This year’s eight-week lineup is made up of familiar faces including E.L. Doctorow, Gail Sheehy, Roger Rosenblatt, and Tom Clavin and Bob Drury, as well as newcomers Allen Salkin, Alexandra Styron, Kim Stolz, and Jon Robin Baitz.

The kickoff party will feature a roundtable discussion led by the author Steven Gaines that will focus on the past, present and future of publishing as well as the impact of “Fridays at Five” on the community. Joining Mr. Gaines in the discussion will be the authors Ms. Sheehy, Linda Bird Franke, Paul Goldberger, and publisher Bill Henderson, the owner of Pushcart Press.

“I’m hoping it will be like people sitting around the dinner table having a discussion,” Mr. Gaines said on Monday. “It’s definitely not going to be a lecture. I’m hoping it will be lots of fun and very loose.”

All the participants, he added, “have our apprehensions about where publishing is going.” That said, Mr. Gaines said he was not expecting doom and gloom.

Of the “Fridays at Five” series, at which he has appeared several times, Mr. Gaines was effusive in his praise.

“I don’t think there is anything else like in the world,” he said. “It’s just a great, great event where writers and readers come together. It’s up close, and very intimate in that beautiful backyard.”

Anne Marshall, the president of the Friends of the Hampton Library, said that “Fridays at Five” got its early start time, in part, because of a compromise reached with Elaine Benson, the owner of the eponymous gallery down the street, who typically held her own openings on Friday evenings. If the Friends held their gatherings at 5 p.m., the groups decided, Ms. Benson would hold hers at 6 p.m., allowing people to glide from one event to the next and have a pleasant way to start their weekends.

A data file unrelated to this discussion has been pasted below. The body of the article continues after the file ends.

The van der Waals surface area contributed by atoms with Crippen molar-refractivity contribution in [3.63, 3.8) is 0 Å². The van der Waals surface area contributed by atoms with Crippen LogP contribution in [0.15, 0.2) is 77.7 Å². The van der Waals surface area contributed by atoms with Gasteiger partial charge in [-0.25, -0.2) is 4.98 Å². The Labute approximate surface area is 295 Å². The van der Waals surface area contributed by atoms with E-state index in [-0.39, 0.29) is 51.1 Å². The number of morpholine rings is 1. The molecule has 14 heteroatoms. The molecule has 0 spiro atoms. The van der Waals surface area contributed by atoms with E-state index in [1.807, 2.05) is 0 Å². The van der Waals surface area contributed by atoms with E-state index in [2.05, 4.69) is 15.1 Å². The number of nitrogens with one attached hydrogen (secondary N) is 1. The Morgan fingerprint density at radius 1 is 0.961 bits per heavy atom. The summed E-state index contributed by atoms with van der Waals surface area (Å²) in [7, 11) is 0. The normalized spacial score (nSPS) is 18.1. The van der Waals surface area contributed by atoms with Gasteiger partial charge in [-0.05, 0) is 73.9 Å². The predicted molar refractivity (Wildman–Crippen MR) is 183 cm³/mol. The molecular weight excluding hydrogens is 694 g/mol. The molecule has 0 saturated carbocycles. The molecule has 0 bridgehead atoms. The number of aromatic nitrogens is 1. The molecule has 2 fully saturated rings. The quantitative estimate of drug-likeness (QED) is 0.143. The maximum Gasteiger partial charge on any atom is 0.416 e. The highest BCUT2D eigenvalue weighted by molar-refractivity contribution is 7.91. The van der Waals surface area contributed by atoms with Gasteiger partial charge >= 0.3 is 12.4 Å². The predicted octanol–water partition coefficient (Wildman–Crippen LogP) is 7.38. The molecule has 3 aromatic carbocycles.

“It has developed a pretty solid following, Ms. Marshall said of “Fridays at Five.” “The time has been honored by a lot of other organizations” when they schedule their own summertime activities.

In organizing Saturday’s event, Ms. Marshall said the Friends decided to address a major issue addressing its writers. “Certainly, publishing has changed over the years,” she said. “Why not talk about what publishing has meant to them?”

All the participants, she added, have “presented at ‘Fridays at Five’ in different ways.’ We didn’t want to pick people who had only written a memoir. We wanted to concentrate on professional writers and we know Steven is a really good interviewer.”

This summer’s lineup of authors “looks great,” Ms. Marshall said. “There is a good variety of older and young writers.”

Tickets for Saturday’s anniversary event, which takes place at the library are $20 and can be purchased at the library. For more information call 537-0015.


The 2014 “Fridays at Five” Authors

July 11, Tom Clavin and Bob Drury, whose latest collaboration is “The Heart of Everything That Is: The Untold Story of Red Cloud, an American Legend.”

July 18,  E.L. Doctorow, the award-winning novelist, whose latest book is “Andrew’s Brain.”